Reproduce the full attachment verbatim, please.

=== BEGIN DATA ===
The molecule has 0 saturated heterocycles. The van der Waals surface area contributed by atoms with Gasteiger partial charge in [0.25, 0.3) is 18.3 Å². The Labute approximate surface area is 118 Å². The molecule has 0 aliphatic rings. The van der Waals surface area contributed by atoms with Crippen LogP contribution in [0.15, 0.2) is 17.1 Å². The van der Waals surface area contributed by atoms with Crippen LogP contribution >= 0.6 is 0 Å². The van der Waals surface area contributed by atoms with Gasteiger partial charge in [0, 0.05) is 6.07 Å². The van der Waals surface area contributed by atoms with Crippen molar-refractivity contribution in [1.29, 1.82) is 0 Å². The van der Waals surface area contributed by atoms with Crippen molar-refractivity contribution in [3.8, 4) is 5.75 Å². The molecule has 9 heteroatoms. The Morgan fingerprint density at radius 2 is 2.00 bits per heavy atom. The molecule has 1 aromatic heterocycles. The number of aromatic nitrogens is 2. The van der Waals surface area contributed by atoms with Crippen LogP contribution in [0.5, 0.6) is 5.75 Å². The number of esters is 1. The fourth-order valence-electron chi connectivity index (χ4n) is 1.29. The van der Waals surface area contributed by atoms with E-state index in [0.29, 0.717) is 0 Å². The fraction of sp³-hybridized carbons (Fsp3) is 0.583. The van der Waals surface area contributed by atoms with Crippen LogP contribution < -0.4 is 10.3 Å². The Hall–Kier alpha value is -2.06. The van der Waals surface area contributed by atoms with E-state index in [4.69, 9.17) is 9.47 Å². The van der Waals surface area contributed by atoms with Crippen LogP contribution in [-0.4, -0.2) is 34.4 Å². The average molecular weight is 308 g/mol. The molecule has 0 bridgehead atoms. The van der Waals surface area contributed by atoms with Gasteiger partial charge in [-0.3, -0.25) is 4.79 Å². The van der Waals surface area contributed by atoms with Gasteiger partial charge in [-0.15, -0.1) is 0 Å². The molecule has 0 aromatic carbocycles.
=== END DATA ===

The molecule has 0 saturated heterocycles. The van der Waals surface area contributed by atoms with Gasteiger partial charge in [0.25, 0.3) is 18.3 Å². The Labute approximate surface area is 118 Å². The molecule has 0 aliphatic rings. The van der Waals surface area contributed by atoms with Crippen LogP contribution in [0.15, 0.2) is 17.1 Å². The van der Waals surface area contributed by atoms with Crippen LogP contribution >= 0.6 is 0 Å². The van der Waals surface area contributed by atoms with Gasteiger partial charge in [0, 0.05) is 6.07 Å². The van der Waals surface area contributed by atoms with Crippen molar-refractivity contribution in [1.29, 1.82) is 0 Å². The van der Waals surface area contributed by atoms with Crippen molar-refractivity contribution in [3.8, 4) is 5.75 Å². The molecule has 9 heteroatoms. The Morgan fingerprint density at radius 2 is 2.00 bits per heavy atom. The molecule has 1 aromatic heterocycles. The number of aromatic nitrogens is 2. The van der Waals surface area contributed by atoms with Crippen LogP contribution in [0.5, 0.6) is 5.75 Å². The number of esters is 1. The fourth-order valence-electron chi connectivity index (χ4n) is 1.29. The van der Waals surface area contributed by atoms with E-state index in [0.29, 0.717) is 0 Å². The fraction of sp³-hybridized carbons (Fsp3) is 0.583. The van der Waals surface area contributed by atoms with Crippen LogP contribution < -0.4 is 10.3 Å². The Hall–Kier alpha value is -2.06. The van der Waals surface area contributed by atoms with E-state index in [4.69, 9.17) is 9.47 Å². The van der Waals surface area contributed by atoms with Crippen LogP contribution in [-0.4, -0.2) is 34.4 Å². The average molecular weight is 308 g/mol. The molecule has 0 bridgehead atoms. The van der Waals surface area contributed by atoms with Gasteiger partial charge in [-0.3, -0.25) is 4.79 Å². The van der Waals surface area contributed by atoms with Gasteiger partial charge in [-0.15, -0.1) is 0 Å². The molecule has 0 aromatic carbocycles.